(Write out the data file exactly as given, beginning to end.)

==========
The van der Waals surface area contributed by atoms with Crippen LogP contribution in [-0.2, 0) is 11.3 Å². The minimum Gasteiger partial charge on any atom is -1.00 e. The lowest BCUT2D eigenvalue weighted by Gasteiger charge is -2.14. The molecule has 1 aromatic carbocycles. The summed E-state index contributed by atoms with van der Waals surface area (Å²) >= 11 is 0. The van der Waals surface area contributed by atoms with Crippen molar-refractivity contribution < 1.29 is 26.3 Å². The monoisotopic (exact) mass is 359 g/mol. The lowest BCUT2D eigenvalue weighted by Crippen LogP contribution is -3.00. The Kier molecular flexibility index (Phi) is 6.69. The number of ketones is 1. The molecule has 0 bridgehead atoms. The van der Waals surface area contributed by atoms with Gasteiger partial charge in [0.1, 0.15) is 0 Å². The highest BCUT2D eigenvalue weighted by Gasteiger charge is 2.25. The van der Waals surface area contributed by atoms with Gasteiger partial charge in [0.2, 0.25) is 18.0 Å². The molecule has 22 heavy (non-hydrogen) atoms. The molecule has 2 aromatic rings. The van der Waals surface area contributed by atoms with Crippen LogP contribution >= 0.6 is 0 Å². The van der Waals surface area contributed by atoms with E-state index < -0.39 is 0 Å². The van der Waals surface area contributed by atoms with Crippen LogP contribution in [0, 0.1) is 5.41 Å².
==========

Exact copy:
The van der Waals surface area contributed by atoms with Crippen LogP contribution in [-0.2, 0) is 11.3 Å². The minimum Gasteiger partial charge on any atom is -1.00 e. The lowest BCUT2D eigenvalue weighted by Gasteiger charge is -2.14. The molecule has 1 aromatic carbocycles. The summed E-state index contributed by atoms with van der Waals surface area (Å²) >= 11 is 0. The van der Waals surface area contributed by atoms with Crippen molar-refractivity contribution < 1.29 is 26.3 Å². The monoisotopic (exact) mass is 359 g/mol. The lowest BCUT2D eigenvalue weighted by Crippen LogP contribution is -3.00. The Kier molecular flexibility index (Phi) is 6.69. The number of ketones is 1. The molecule has 0 bridgehead atoms. The van der Waals surface area contributed by atoms with Gasteiger partial charge in [0.1, 0.15) is 0 Å². The highest BCUT2D eigenvalue weighted by Gasteiger charge is 2.25. The van der Waals surface area contributed by atoms with Gasteiger partial charge in [0.2, 0.25) is 18.0 Å². The molecule has 22 heavy (non-hydrogen) atoms. The molecule has 2 aromatic rings. The van der Waals surface area contributed by atoms with Crippen LogP contribution >= 0.6 is 0 Å². The van der Waals surface area contributed by atoms with E-state index < -0.39 is 0 Å². The van der Waals surface area contributed by atoms with Crippen LogP contribution in [0, 0.1) is 5.41 Å².